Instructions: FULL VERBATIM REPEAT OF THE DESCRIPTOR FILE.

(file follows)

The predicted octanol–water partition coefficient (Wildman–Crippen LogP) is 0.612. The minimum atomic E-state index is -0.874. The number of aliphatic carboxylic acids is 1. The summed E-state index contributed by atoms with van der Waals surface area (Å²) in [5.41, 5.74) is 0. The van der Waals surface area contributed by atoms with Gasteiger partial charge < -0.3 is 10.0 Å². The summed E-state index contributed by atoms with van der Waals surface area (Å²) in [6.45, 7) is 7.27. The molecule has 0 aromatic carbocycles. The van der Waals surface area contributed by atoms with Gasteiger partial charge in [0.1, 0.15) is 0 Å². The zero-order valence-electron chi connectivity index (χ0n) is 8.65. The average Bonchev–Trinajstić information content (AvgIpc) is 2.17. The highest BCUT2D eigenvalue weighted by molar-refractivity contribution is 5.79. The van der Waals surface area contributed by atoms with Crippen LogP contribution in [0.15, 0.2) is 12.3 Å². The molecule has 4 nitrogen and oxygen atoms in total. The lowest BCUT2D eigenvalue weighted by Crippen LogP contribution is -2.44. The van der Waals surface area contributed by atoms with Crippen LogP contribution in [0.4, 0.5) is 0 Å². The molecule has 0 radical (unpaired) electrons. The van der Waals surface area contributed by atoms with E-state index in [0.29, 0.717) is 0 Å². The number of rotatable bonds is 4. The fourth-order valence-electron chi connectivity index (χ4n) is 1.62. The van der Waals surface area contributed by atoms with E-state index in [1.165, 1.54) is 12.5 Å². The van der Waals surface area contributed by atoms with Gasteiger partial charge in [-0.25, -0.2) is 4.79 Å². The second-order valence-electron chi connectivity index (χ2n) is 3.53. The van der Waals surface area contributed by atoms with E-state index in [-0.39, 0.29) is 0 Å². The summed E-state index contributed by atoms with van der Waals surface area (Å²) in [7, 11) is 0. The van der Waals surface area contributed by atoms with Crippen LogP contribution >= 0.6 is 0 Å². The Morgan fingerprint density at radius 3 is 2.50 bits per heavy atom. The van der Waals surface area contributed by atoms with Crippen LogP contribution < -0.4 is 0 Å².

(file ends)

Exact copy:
The predicted octanol–water partition coefficient (Wildman–Crippen LogP) is 0.612. The minimum atomic E-state index is -0.874. The number of aliphatic carboxylic acids is 1. The summed E-state index contributed by atoms with van der Waals surface area (Å²) in [5.41, 5.74) is 0. The van der Waals surface area contributed by atoms with Gasteiger partial charge < -0.3 is 10.0 Å². The summed E-state index contributed by atoms with van der Waals surface area (Å²) in [6.45, 7) is 7.27. The molecule has 0 aromatic carbocycles. The van der Waals surface area contributed by atoms with Gasteiger partial charge in [0.1, 0.15) is 0 Å². The zero-order valence-electron chi connectivity index (χ0n) is 8.65. The average Bonchev–Trinajstić information content (AvgIpc) is 2.17. The highest BCUT2D eigenvalue weighted by molar-refractivity contribution is 5.79. The van der Waals surface area contributed by atoms with Crippen LogP contribution in [0.15, 0.2) is 12.3 Å². The molecule has 4 nitrogen and oxygen atoms in total. The lowest BCUT2D eigenvalue weighted by Crippen LogP contribution is -2.44. The van der Waals surface area contributed by atoms with Crippen LogP contribution in [0.4, 0.5) is 0 Å². The molecule has 0 radical (unpaired) electrons. The van der Waals surface area contributed by atoms with E-state index in [0.29, 0.717) is 0 Å². The number of rotatable bonds is 4. The fourth-order valence-electron chi connectivity index (χ4n) is 1.62. The van der Waals surface area contributed by atoms with E-state index in [1.165, 1.54) is 12.5 Å². The van der Waals surface area contributed by atoms with Gasteiger partial charge in [-0.25, -0.2) is 4.79 Å². The second-order valence-electron chi connectivity index (χ2n) is 3.53. The van der Waals surface area contributed by atoms with E-state index in [-0.39, 0.29) is 0 Å². The summed E-state index contributed by atoms with van der Waals surface area (Å²) in [7, 11) is 0. The van der Waals surface area contributed by atoms with Crippen LogP contribution >= 0.6 is 0 Å². The Morgan fingerprint density at radius 3 is 2.50 bits per heavy atom. The van der Waals surface area contributed by atoms with Crippen LogP contribution < -0.4 is 0 Å².